D: Yaël, we both know that one of the oldest conundrums for ancient natural philosophers was what exactly sets humans apart from other animals.
Y: And it’s still puzzling us today, Don. One common answer has been that humans are the only animals that think abstractly. That definition becomes less certain as we continue to learn more about the kinds of rational thought that other animals perform.
D: Of course, we’ve known for some time that animals can use tools, solve problems, and remember specific events. But we have also learned that many animals—elephants, lions, and ravens, for example—assess their goals to make decisions.
Y: Not only that: these animals and others make subjective estimates on how suitable an option is for them and even on how confident they are it will meet their goals. It turns out we aren’t alone in our capability for abstract thought, either.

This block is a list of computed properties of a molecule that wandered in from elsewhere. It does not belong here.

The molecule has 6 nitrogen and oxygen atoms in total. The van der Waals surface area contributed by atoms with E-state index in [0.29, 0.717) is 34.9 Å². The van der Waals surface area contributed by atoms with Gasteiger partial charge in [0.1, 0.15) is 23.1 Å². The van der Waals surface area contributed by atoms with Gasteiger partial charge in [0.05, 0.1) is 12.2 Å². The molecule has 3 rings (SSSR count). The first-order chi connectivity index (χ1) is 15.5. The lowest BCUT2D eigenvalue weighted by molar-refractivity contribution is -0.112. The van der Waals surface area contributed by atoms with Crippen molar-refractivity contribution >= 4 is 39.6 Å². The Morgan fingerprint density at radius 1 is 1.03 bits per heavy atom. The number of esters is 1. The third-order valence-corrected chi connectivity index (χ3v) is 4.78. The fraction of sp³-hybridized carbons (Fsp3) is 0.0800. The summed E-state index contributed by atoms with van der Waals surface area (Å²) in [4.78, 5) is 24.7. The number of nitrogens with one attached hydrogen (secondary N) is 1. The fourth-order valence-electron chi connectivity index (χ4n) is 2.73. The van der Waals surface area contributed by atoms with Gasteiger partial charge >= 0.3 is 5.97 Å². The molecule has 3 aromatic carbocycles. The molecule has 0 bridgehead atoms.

D: In 2016, researchers determined that ravens can think about others’ minds. Ravens can predict when competitors may be watching them and spying on their food stores, planning to steal. In those cases, ravens will protect their stores against discovery even if they don’t see another bird. In essence, the raven makes decisions about their own behavior based on their perception of others.
Y: This is a complex social behavior that we no longer assume is exclusive to humans or our close primate relatives. In fact, matriarchal elephants in Kenya have shown that they can distinguish ethnicity, gender, and age in local tribespeople and are able to recognize which members of a tribe pose a threat. So, we move ever closer to understanding how animals are rational in unique ways.